Intrauterine Insemination

Intrauterine Insemination (also known as artificial insemination) is the process of preparing and delivering sperm so that a highly concentrated amount of active motile sperm is placed directly through the cervix into the uterus. IUI is typically performed with fertility drugs for the female patient. Thus, for infertility patients, IUI is commonly performed as a low-tech, cost-effective approach to enhancing fertility in patients. Prior to initiating IUI treatment, women must have at least one documented open fallopian tube as demonstrated by a hysterosalpingogram (tubal dye study). 


  • There are several techniques available for preparing the sperm for IUI. All of the techniques involve separating sperm from seminal fluid. It is not possible to inject semen that has not been separated directly into the uterus because of chemicals in the fluid that can cause extremely painful uterine contractions. We primarily use a method of sperm separation called "Density Gradient Separation". In this technique, motile sperm are separated from dead sperm and other cells through the use of viscous solution. Approximately 2 hours are required to process the sperm. After preparation, the sperm concentrate is placed through the cervix into the uterus by using a thin, flexible catheter. The time required for insemination is ~5-10 minutes. The patient may experience mild cramping during the procedure but this symptom should resolve shortly after the procedure is completed. There is a small risk of infection following this procedure (<1%). A hysterosalpingogram should be performed prior to IUI to document at least one open fallopian tube. 
  • Every male partner providing a semen specimen for IUI preparation must be tested for infectious diseases. If a woman is using donor sperm from a sperm bank, we require that she have infectious testing performed prior to initiating donor sperm inseminations. The specific tests required are HIV, HTLV I, RPR (a test for syphilis), Hepatitis B Surface Antigen, and Hepatitis C antibody. This testing is required by California State Law and must be complete with results in our office before an IUI can be performed. There are no exceptions to this policy. Depending on the blood laboratory used and/or the doctor ordering the testing, the test results can take 7 days to 4 weeks to arrive in our office. We advise all those considering IUI to have these tests done as soon as possible to avoid added stress at treatment time. Patients are responsible for ensuring that these lab tests are in their medical records at UCSF. Once testing is complete, a woman can waive repeat testing for subsequent treatment cycles, if needed.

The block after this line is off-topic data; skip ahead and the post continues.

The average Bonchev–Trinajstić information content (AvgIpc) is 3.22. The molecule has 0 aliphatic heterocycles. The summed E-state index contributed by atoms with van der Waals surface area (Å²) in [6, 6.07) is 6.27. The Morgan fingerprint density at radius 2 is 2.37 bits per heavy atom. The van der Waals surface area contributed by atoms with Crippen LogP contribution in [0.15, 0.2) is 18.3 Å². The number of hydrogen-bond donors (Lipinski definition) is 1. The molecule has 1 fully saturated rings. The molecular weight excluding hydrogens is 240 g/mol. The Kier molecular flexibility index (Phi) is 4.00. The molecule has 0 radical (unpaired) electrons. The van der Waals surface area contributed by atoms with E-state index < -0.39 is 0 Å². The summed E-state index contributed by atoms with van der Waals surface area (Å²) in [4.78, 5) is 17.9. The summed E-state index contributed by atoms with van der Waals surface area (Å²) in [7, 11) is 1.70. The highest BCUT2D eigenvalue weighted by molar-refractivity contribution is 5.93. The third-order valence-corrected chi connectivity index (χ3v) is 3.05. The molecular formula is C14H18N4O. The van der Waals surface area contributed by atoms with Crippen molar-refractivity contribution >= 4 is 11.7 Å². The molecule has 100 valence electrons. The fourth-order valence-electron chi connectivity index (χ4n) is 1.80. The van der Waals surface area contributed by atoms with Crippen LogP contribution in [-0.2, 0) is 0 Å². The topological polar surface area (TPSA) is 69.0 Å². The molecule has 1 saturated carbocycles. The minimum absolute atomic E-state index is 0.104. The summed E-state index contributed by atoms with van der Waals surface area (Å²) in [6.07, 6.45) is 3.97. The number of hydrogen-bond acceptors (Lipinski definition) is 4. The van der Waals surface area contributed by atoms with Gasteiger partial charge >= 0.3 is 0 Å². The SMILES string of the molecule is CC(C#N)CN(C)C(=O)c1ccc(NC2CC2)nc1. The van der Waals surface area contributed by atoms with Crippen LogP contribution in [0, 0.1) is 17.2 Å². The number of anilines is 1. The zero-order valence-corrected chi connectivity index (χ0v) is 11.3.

Studies suggest success rates with IUI are enhanced with the addition of moderate treatment of the female partner with medications. A decision regarding medication to stimulate the ovaries is made in consultation with the physician.  Most patients will start with either clomiphene citrate or Letrozole oral medications taken for five days shortly after menses begins. Alternatively, patients may be advised to take injectable fertility drugs which are more aggressive in stimulating multiple egg release from women (the more eggs that a woman produces during a treatment, the higher the chance for success but also, the higher the chance of a multiple pregnancy).